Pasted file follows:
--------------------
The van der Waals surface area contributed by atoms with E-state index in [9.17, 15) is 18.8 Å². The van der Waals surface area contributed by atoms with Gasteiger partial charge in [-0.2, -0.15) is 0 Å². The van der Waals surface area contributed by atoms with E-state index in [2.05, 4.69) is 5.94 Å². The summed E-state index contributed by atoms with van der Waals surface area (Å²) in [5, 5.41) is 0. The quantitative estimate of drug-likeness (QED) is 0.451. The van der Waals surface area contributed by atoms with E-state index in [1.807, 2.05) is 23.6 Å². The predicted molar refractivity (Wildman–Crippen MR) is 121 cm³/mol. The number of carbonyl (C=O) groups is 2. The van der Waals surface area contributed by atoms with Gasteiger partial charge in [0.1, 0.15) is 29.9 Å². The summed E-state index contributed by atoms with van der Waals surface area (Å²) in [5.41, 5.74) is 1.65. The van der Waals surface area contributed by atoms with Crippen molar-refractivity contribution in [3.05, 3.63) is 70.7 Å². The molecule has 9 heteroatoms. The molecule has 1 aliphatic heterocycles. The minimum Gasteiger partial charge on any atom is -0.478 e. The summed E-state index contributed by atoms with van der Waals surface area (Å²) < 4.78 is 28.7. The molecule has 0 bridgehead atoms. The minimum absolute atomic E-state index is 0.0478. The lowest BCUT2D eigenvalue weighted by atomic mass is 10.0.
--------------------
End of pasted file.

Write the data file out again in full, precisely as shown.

The van der Waals surface area contributed by atoms with E-state index in [9.17, 15) is 18.8 Å². The van der Waals surface area contributed by atoms with Gasteiger partial charge in [-0.2, -0.15) is 0 Å². The van der Waals surface area contributed by atoms with E-state index in [2.05, 4.69) is 5.94 Å². The summed E-state index contributed by atoms with van der Waals surface area (Å²) in [5, 5.41) is 0. The quantitative estimate of drug-likeness (QED) is 0.451. The van der Waals surface area contributed by atoms with E-state index in [1.807, 2.05) is 23.6 Å². The predicted molar refractivity (Wildman–Crippen MR) is 121 cm³/mol. The number of carbonyl (C=O) groups is 2. The van der Waals surface area contributed by atoms with Gasteiger partial charge in [0.1, 0.15) is 29.9 Å². The summed E-state index contributed by atoms with van der Waals surface area (Å²) in [5.41, 5.74) is 1.65. The van der Waals surface area contributed by atoms with Crippen molar-refractivity contribution in [3.05, 3.63) is 70.7 Å². The molecule has 9 heteroatoms. The molecule has 1 aliphatic heterocycles. The minimum Gasteiger partial charge on any atom is -0.478 e. The summed E-state index contributed by atoms with van der Waals surface area (Å²) < 4.78 is 28.7. The molecule has 0 bridgehead atoms. The minimum absolute atomic E-state index is 0.0478. The lowest BCUT2D eigenvalue weighted by atomic mass is 10.0.